“Making this decision is rewarding bad behavior”: Gainesville City Commissioners accept City Manager’s resignation with $100,000 severance pay
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GAINESVILLE, Fla. (WCJB) - Gainesville City Manager Lee Feldman submitted his resignation and commissioners voted 4 to 3 to accept Feldman’s resignation Monday night, despite Commissioner Gail Johnson and many residents calling for his termination as they said he doesn’t deserve $100,000 in severance pay.
“What you’re doing by making this decision is rewarding bad behavior,” Commissioner Johnson said.
Commissioner Gail Johnson turned in her resignation last month, one of the main reasons being because of Feldman.
In the meeting, she accused Feldman of finding his way around the proper procurement process multiple times by bringing consultants he had earlier worked with to the board.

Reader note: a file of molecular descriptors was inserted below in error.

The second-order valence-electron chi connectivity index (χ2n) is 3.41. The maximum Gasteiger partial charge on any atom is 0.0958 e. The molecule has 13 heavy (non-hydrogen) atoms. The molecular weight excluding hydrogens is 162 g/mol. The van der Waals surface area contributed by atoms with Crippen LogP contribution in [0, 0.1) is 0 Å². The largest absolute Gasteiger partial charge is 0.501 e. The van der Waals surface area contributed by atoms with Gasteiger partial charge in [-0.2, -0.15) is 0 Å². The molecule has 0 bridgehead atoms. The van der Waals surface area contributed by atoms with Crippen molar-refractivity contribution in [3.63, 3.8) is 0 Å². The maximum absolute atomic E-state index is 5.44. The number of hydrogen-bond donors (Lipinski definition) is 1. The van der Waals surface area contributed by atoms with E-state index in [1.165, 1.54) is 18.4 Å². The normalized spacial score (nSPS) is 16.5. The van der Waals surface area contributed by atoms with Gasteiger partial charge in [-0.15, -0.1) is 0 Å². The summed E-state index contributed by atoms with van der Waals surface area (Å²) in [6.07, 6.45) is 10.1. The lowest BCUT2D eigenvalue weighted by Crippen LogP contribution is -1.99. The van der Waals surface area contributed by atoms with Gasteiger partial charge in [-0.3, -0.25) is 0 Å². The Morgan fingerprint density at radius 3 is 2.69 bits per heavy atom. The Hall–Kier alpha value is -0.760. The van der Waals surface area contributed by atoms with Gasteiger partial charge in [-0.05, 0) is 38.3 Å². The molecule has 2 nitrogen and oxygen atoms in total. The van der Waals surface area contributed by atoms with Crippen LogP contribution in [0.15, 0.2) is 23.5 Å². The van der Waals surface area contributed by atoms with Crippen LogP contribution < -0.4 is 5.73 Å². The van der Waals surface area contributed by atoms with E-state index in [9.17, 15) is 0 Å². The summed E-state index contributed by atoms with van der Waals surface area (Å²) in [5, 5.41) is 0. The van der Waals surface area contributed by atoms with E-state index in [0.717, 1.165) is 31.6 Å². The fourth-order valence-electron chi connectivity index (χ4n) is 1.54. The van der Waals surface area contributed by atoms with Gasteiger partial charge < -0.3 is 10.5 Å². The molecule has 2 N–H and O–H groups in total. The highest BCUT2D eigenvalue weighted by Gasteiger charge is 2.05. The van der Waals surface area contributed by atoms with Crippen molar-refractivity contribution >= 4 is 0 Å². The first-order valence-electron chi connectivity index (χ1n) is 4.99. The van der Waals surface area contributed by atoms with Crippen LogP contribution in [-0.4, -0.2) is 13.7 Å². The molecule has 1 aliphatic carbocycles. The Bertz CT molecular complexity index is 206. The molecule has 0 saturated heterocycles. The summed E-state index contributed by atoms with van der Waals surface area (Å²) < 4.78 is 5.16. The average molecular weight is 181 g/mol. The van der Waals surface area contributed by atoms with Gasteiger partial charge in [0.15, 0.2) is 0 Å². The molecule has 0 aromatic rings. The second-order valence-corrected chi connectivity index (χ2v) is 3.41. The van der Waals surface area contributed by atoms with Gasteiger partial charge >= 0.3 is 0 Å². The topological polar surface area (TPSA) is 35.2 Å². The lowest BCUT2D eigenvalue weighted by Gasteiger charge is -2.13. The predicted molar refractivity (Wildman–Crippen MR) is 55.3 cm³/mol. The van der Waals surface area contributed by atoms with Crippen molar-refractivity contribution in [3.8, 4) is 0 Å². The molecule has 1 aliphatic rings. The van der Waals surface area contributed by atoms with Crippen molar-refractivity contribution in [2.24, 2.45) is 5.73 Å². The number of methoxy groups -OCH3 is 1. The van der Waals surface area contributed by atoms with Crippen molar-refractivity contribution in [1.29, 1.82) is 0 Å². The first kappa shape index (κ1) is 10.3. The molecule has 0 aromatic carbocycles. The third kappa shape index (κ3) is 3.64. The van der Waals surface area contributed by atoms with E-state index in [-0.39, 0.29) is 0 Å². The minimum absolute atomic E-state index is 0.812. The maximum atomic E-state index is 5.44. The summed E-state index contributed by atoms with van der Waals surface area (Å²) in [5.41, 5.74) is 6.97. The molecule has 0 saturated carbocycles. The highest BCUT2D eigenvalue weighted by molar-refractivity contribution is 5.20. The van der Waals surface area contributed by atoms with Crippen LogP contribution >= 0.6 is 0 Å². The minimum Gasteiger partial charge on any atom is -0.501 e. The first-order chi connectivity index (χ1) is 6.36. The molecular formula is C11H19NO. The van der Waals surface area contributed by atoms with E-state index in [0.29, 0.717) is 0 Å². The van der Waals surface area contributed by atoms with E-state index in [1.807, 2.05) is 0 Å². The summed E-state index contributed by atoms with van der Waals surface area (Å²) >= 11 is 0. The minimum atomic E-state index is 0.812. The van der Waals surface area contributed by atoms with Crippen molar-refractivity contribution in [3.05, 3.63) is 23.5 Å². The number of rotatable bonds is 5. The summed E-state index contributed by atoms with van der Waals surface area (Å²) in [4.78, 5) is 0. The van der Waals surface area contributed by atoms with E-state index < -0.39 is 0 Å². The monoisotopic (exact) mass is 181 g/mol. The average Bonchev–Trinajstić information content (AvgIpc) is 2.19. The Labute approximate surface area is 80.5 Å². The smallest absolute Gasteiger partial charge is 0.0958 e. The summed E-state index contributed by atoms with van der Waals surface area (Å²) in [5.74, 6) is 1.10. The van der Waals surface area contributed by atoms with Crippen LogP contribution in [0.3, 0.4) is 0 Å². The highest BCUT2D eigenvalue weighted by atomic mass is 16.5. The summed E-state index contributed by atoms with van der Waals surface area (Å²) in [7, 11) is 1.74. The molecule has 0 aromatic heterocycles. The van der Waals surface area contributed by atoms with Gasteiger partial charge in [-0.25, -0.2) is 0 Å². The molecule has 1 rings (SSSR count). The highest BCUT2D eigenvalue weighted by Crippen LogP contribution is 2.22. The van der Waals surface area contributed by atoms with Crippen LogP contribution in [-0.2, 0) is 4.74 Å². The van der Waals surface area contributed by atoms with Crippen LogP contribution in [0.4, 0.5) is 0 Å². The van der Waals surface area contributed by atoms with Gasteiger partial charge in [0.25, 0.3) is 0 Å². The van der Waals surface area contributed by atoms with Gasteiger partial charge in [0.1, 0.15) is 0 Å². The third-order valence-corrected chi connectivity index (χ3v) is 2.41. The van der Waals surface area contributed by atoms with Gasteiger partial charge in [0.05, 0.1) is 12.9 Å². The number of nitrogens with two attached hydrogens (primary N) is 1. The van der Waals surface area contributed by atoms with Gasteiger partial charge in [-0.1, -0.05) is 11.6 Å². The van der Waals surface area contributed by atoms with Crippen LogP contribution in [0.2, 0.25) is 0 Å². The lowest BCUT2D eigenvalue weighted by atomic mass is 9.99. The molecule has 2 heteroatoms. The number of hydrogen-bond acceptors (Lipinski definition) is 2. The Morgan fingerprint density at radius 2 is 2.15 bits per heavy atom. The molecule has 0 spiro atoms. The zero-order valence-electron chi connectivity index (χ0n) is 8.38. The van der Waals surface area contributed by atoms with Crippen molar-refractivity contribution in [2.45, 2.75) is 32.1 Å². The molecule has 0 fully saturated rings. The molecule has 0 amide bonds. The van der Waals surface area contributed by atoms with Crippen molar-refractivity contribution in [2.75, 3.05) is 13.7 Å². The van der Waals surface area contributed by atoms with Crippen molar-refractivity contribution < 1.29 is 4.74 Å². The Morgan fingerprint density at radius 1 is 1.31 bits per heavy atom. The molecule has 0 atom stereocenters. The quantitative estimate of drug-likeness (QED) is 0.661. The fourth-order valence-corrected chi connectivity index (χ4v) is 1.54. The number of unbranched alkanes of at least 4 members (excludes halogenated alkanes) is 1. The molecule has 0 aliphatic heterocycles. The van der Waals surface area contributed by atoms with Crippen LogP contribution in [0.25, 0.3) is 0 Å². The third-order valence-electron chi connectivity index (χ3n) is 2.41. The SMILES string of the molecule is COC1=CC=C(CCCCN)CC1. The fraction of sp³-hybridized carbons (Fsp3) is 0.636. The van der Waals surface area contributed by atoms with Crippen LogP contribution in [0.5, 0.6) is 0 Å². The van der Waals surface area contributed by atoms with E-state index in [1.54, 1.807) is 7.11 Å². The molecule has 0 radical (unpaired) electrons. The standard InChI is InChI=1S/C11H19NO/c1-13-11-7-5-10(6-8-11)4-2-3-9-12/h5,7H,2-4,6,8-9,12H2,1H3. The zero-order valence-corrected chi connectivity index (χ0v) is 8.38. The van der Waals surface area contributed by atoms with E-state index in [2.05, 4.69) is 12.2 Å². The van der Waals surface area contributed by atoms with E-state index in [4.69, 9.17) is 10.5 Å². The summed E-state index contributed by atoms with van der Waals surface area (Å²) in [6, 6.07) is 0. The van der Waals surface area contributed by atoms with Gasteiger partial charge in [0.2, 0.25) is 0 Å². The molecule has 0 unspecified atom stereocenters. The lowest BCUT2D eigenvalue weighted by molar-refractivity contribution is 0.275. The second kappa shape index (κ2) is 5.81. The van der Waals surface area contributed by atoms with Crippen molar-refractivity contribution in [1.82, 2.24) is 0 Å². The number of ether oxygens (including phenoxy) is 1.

She said City Attorney Nicolle Shalley, who has also resigned, pulled aside each commissioner to discuss the gray area.
“The people in the community see but it seems lost on many of my colleagues that the city manager has done this in this community and now we’re going to pay upwards of one hundred thousand dollars and y’all are going to keep home here....really?” Johnson asked.
Commissioner Reina Saco stood up for Feldman and implied he had no choice but to resign and other commissioners have put him in a hostile work environment.
“You constantly create a hostile environment, you constantly take it and say we are going to believe you in a little until you feel consistently worse about staying here and doing the job we tell you to do because you can’t convince colleagues to fire you,” Saco said to fellow commissioners.
Former Director of Office of Equity and Inclusion Teneesha Marshall and City Commissioner Gail Johnson both say they’ve experienced negative conduct from Feldman. Both have resigned.
The city attorney and clerk followed suit just last week.
Commissioner Desmond Duncan-Walker made a motion to fire Feldman late last month.
Arreola, Johnson, and Duncan-Walker voted in dissent to accept his resignation, preferring to not pay the six-figure severance package.
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